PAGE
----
“Pawnee National Grasslands” 2a
Image by DB’s travels
Pawnee National Grasslands in eastern Colorado. Throughout the prairie states there are various National Grasslands — the Grasslands are vast stretches where there are efforts to let the prairie return to its natural state, thus you drive through miles of seemingly empty grasslands seeing only deer and antelope (and buffalo, in North Dakota) and old, apparently abandoned, ranches and towns. Portions of the Grasslands are still used by ranches, thus sections of the Grasslands are fairly accessible by gravel and/or dirt roads.
In the Pawnee Grasslands there is one relatively short trail at Pawnee Butte (this picture), which you get to by driving over about 15 miles of gravel roads. It was at Pawnee Butte that I first discovered the extensiveness and beauty of the bird life in the prairies. The actual buttes were off-limits when I was there due to hatching season for raptors (eagles and hawks) that nested in the buttes. Besides raptors, there were many types of swallows and various songbirds (including mocking birds) in the air around the buttes. The trail at the Buttes goes down a wash between two buttes (the trail is on the lower right corner of the picture, which shows only one of the buttes). When I was coming up the trail, there was one bird sitting in the middle of the wash making a call which echoed off the butte walls, and another bird somewhere higher up answering — in the remoteness of the area with only the sounds of the birds and the wind, it was quite beautiful.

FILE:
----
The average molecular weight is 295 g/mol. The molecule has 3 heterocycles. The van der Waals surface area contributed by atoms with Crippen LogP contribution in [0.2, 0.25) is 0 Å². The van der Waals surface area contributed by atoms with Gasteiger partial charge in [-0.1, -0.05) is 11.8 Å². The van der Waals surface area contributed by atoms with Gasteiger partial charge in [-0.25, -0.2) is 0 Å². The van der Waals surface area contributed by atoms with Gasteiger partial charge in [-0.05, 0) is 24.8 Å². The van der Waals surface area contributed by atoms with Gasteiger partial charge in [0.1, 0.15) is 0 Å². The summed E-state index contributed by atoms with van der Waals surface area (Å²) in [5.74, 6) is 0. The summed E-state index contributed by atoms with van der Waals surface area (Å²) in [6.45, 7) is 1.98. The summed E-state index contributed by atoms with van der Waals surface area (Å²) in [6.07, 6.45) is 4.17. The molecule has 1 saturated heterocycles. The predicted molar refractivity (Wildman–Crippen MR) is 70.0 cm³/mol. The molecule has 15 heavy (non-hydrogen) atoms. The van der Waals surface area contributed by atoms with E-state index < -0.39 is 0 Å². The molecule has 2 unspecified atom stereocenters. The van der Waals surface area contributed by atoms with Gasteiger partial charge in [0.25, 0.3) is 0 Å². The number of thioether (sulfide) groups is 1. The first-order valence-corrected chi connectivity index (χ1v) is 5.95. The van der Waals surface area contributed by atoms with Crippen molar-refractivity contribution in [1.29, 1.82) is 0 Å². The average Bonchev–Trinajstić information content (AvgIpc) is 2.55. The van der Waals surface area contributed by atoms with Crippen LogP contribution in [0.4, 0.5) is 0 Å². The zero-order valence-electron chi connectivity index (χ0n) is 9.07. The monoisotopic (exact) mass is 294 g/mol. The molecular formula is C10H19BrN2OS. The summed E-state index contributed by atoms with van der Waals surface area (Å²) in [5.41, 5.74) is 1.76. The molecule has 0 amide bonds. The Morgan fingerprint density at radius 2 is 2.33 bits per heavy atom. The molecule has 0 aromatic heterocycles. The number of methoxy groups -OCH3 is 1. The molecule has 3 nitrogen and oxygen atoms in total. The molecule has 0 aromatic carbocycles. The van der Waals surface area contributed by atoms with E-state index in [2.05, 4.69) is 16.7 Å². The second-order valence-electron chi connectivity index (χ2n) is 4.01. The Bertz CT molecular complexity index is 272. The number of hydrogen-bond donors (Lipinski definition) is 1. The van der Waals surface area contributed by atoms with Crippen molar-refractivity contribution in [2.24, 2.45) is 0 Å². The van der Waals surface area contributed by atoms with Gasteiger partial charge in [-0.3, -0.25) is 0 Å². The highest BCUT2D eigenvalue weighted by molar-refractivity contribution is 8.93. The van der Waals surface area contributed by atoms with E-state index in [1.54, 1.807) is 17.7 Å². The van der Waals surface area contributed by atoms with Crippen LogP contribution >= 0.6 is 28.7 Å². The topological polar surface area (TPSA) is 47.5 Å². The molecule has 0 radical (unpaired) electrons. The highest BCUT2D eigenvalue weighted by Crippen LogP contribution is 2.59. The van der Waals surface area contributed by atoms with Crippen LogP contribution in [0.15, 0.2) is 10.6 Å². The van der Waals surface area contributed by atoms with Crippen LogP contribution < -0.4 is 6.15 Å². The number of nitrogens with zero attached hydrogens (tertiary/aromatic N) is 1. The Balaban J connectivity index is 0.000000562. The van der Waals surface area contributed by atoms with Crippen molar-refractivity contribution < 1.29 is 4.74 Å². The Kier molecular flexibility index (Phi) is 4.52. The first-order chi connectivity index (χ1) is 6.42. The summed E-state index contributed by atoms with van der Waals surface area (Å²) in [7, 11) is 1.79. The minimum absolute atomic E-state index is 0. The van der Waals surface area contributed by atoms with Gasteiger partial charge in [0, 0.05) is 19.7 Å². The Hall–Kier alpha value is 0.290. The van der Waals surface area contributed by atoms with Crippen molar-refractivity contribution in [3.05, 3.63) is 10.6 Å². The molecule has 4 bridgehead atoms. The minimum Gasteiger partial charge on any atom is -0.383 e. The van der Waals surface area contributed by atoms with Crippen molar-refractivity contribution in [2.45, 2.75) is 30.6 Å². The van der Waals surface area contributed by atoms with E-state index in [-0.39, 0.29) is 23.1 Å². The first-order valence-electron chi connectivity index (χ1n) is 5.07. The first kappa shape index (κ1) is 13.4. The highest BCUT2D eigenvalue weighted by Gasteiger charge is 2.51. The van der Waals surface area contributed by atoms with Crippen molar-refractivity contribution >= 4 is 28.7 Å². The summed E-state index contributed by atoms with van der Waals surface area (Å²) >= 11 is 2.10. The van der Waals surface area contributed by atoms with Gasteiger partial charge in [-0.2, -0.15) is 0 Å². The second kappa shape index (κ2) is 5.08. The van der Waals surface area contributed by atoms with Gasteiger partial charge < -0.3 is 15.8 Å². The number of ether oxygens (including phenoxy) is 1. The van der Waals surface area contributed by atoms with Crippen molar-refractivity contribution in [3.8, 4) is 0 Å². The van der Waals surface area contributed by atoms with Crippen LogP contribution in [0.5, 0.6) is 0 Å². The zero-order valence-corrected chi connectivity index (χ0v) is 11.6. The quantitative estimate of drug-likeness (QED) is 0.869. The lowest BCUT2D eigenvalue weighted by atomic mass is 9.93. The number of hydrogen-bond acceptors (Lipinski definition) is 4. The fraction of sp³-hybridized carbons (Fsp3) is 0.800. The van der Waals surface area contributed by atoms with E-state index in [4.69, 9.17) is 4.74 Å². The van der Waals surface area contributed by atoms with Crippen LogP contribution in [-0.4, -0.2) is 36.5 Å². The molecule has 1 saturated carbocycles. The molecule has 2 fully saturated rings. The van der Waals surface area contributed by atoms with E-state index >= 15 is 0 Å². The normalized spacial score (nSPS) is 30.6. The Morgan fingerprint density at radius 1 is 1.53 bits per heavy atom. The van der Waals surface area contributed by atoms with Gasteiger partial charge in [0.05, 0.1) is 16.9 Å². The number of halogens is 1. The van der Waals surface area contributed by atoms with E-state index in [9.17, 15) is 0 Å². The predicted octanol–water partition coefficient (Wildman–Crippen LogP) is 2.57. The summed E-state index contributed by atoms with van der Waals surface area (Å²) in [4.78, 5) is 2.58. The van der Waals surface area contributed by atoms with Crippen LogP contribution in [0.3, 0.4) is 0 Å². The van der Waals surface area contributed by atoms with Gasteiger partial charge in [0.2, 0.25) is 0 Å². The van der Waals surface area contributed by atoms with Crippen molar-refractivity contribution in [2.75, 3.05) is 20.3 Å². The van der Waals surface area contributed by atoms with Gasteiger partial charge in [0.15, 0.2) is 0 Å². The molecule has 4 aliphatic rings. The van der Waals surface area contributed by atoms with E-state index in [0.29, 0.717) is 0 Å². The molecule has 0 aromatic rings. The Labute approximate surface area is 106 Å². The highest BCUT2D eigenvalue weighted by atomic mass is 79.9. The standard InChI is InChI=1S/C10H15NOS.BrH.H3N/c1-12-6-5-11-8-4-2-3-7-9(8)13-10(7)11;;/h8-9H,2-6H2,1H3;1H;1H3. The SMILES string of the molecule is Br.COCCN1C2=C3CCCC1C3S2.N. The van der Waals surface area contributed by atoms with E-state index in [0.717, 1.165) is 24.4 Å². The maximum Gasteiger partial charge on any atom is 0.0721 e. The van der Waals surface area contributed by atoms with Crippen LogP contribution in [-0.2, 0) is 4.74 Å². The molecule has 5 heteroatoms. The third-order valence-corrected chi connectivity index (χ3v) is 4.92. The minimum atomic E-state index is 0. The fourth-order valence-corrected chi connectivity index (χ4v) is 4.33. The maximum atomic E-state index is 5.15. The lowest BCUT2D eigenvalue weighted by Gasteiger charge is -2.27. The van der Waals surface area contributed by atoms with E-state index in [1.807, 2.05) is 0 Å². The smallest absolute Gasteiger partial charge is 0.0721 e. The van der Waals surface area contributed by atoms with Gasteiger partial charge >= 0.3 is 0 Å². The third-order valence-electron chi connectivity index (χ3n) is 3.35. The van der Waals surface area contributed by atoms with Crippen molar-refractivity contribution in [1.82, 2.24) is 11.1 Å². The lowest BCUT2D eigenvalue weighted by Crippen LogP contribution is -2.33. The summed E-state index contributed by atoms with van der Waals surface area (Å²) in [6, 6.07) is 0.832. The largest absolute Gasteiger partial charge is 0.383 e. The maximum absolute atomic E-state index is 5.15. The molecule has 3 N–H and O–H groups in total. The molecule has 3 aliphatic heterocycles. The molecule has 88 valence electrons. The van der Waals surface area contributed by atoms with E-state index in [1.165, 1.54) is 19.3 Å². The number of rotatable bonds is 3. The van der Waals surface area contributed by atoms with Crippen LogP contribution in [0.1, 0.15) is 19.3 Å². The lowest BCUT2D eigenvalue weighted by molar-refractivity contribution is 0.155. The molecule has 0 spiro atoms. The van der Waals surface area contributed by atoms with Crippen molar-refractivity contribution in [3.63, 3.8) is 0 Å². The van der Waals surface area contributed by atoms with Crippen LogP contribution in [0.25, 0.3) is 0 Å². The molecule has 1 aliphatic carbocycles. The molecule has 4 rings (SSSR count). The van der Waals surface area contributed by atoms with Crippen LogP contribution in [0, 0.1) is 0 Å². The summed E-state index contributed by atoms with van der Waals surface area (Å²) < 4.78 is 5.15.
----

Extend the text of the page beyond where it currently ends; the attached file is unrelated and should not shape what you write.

Leaving the buttes one encounters an odd contradiction. When leaving the buttes I started coming across some curious spots that seemed to contradict the remoteness of the grasslands. Headed back towards the main road, I kept passing small squares of land (a little larger than the size of an urban house lot) that were fenced off with barb wire, had a concrete pad with some metal circle in the middle, and had electricity and phone lines running to them. It dawned on me that these might be the silos that had contained Inter Continental Ballistic Missiles (ICBM) during the Cold War. This suspicion was somewhat confirmed when I passed a very small compound (a couple of buildings) out in the middle of nowhere — though the compound was not marked, the presence of Air Force trucks suggested that it was a military base.
In about 40 miles of driving I must have passed 20 or so missile silos. Though the missile program was decommissioned a number of years ago, the presence of the Air Force was disconcerting (an Air Force truck appeared to be following me for about 10 miles) and so I didn’t take any pictures of the silos. A web search using Google (search for "ICBM AND Colorado" turned up a number of websites that discuss the missile silos.
Photo taken in 2002, larger size picture no longer available. Best viewed as part of Prairie 2002 set.View on black, courtesy of B l a c k M a g i c